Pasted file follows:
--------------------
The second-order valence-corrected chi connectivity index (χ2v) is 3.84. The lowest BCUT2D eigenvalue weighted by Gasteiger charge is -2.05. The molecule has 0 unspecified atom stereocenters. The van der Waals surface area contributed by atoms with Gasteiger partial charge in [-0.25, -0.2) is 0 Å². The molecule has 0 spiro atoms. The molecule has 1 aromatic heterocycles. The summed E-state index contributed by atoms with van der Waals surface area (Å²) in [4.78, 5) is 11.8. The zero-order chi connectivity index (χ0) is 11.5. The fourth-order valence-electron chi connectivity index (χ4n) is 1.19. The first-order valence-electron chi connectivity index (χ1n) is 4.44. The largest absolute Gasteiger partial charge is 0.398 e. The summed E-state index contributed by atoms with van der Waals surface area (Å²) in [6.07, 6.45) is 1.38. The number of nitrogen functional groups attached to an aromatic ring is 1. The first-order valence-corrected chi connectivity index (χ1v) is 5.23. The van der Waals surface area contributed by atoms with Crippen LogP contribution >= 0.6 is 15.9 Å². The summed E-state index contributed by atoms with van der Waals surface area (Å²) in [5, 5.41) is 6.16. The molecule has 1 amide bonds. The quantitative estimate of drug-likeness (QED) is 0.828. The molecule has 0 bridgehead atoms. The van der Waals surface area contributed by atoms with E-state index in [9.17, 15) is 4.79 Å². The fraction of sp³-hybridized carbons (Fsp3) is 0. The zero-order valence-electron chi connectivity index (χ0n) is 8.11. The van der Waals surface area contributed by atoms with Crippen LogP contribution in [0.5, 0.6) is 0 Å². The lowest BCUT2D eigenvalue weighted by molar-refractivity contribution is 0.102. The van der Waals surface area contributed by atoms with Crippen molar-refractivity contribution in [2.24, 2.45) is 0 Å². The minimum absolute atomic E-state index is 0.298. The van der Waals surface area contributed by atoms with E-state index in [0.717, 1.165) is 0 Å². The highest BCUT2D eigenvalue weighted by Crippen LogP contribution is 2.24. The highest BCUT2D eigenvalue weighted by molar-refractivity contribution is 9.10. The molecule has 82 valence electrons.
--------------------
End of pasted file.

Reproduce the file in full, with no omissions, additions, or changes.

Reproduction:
The second-order valence-corrected chi connectivity index (χ2v) is 3.84. The lowest BCUT2D eigenvalue weighted by Gasteiger charge is -2.05. The molecule has 0 unspecified atom stereocenters. The van der Waals surface area contributed by atoms with Gasteiger partial charge in [-0.25, -0.2) is 0 Å². The molecule has 0 spiro atoms. The molecule has 1 aromatic heterocycles. The summed E-state index contributed by atoms with van der Waals surface area (Å²) in [4.78, 5) is 11.8. The zero-order chi connectivity index (χ0) is 11.5. The fourth-order valence-electron chi connectivity index (χ4n) is 1.19. The first-order valence-electron chi connectivity index (χ1n) is 4.44. The largest absolute Gasteiger partial charge is 0.398 e. The summed E-state index contributed by atoms with van der Waals surface area (Å²) in [6.07, 6.45) is 1.38. The number of nitrogen functional groups attached to an aromatic ring is 1. The first-order valence-corrected chi connectivity index (χ1v) is 5.23. The van der Waals surface area contributed by atoms with Crippen LogP contribution >= 0.6 is 15.9 Å². The summed E-state index contributed by atoms with van der Waals surface area (Å²) in [5, 5.41) is 6.16. The molecule has 1 amide bonds. The quantitative estimate of drug-likeness (QED) is 0.828. The molecule has 0 bridgehead atoms. The van der Waals surface area contributed by atoms with E-state index in [9.17, 15) is 4.79 Å². The fraction of sp³-hybridized carbons (Fsp3) is 0. The zero-order valence-electron chi connectivity index (χ0n) is 8.11. The van der Waals surface area contributed by atoms with Crippen LogP contribution in [0.5, 0.6) is 0 Å². The lowest BCUT2D eigenvalue weighted by molar-refractivity contribution is 0.102. The van der Waals surface area contributed by atoms with Crippen molar-refractivity contribution in [2.24, 2.45) is 0 Å². The minimum absolute atomic E-state index is 0.298. The van der Waals surface area contributed by atoms with E-state index in [0.717, 1.165) is 0 Å². The highest BCUT2D eigenvalue weighted by Crippen LogP contribution is 2.24. The highest BCUT2D eigenvalue weighted by molar-refractivity contribution is 9.10. The molecule has 82 valence electrons.